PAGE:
On International Women’s Day 2022, Three Stories about Child Rights Programmes that Empowered Women

In recognition of 2022 International Women’s Day, we have compiled three stories that highlight the various ways The Centre’s programmes empower female workers and advance gender equality. Parents’ working conditions – from the wages they receive to their working hours to their contract types – have a direct impact on the wellbeing of their children. And as we’ve all too sadly learnt during these pandemic years, workers’ wages and access to social security are not a given.  Around the world, millions of workers contributing to global supply chains have been laid off, or have had their salaries significantly reduced or delayed. More and more, we are hearing about children having to quit school for good to work, just so that they can keep a roof over their heads and basic food on the table. 

 

That is why The Centre has always considered the wellbeing of parent workers one of its core child rights pillars and service areas. The following three stories illustrate how supporting mothers in the workplace not only empowers female workers, but also has a direct, positive impact on their children. 

 

1. A Factory Empowers Working Mothers to Continue Breastfeeding While Working in the Philippines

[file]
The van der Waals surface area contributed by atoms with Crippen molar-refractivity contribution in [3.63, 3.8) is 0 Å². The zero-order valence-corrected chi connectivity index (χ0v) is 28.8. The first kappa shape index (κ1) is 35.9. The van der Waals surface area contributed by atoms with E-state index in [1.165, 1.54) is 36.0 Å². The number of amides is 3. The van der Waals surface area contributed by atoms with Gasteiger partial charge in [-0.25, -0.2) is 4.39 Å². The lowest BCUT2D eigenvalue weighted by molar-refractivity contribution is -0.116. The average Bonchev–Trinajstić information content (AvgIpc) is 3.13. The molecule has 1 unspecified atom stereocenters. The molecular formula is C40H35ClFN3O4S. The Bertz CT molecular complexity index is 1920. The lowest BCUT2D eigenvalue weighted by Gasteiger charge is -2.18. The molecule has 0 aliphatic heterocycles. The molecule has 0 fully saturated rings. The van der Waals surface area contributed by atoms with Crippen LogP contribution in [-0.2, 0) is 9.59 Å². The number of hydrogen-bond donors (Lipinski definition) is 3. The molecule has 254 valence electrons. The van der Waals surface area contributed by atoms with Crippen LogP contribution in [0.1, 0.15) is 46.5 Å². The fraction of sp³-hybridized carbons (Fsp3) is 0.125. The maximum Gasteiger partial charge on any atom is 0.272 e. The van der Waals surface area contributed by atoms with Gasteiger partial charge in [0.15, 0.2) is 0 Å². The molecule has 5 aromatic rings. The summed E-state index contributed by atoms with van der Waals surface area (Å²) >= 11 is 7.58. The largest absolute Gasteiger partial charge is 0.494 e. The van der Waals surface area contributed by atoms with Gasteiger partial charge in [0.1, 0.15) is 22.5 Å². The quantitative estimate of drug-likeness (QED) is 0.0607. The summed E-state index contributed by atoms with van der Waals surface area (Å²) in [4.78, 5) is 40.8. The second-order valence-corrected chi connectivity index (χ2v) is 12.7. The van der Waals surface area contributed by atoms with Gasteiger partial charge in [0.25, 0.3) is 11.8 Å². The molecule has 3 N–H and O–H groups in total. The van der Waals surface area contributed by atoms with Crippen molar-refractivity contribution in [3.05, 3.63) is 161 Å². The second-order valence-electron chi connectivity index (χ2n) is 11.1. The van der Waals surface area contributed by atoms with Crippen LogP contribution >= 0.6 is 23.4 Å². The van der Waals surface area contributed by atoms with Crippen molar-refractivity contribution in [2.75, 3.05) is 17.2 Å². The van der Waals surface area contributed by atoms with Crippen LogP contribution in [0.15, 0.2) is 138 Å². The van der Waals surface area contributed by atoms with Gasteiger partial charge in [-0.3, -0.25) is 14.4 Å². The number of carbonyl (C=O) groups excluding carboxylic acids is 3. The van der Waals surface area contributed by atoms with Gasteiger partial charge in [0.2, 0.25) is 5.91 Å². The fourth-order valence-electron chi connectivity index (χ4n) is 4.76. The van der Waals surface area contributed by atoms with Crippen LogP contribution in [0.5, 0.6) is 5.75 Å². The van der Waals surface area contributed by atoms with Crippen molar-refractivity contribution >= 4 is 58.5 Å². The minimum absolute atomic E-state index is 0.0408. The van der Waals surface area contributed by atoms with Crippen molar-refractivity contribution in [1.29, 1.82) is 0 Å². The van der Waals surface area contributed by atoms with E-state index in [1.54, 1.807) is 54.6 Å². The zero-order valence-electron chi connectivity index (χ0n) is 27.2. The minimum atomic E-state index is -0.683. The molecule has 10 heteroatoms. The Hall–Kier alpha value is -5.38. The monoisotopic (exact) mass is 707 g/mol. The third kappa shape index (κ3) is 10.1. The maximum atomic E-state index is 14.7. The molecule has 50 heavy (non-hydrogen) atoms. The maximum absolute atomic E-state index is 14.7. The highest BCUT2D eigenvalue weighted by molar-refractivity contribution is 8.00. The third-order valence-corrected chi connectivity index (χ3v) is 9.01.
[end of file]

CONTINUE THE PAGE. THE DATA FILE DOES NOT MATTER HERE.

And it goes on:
In 2021, The Centre teamed up with Save the Children Philippines (SCP) to conduct a child rights impact assessment in a supplier factory of an international brand in the Philippines. This assessment revealed that nursing workers had to flush their breastmilk down the toilet during working hours because there were no facilities in the factory to store breastmilk. There was also no way for workers to directly breastfeed their children as there was no day-care facility within the factory. 

 

The factory in question was committed to addressing this issue. Together with The Centre, Save the Children and the brand, a family-friendly policy and roll-out plan was developed in collaboration with the factory. The recommendations and steps outlined in the policy have since been turned into action, with construction of a designated lactation room and child-friendly space currently under way.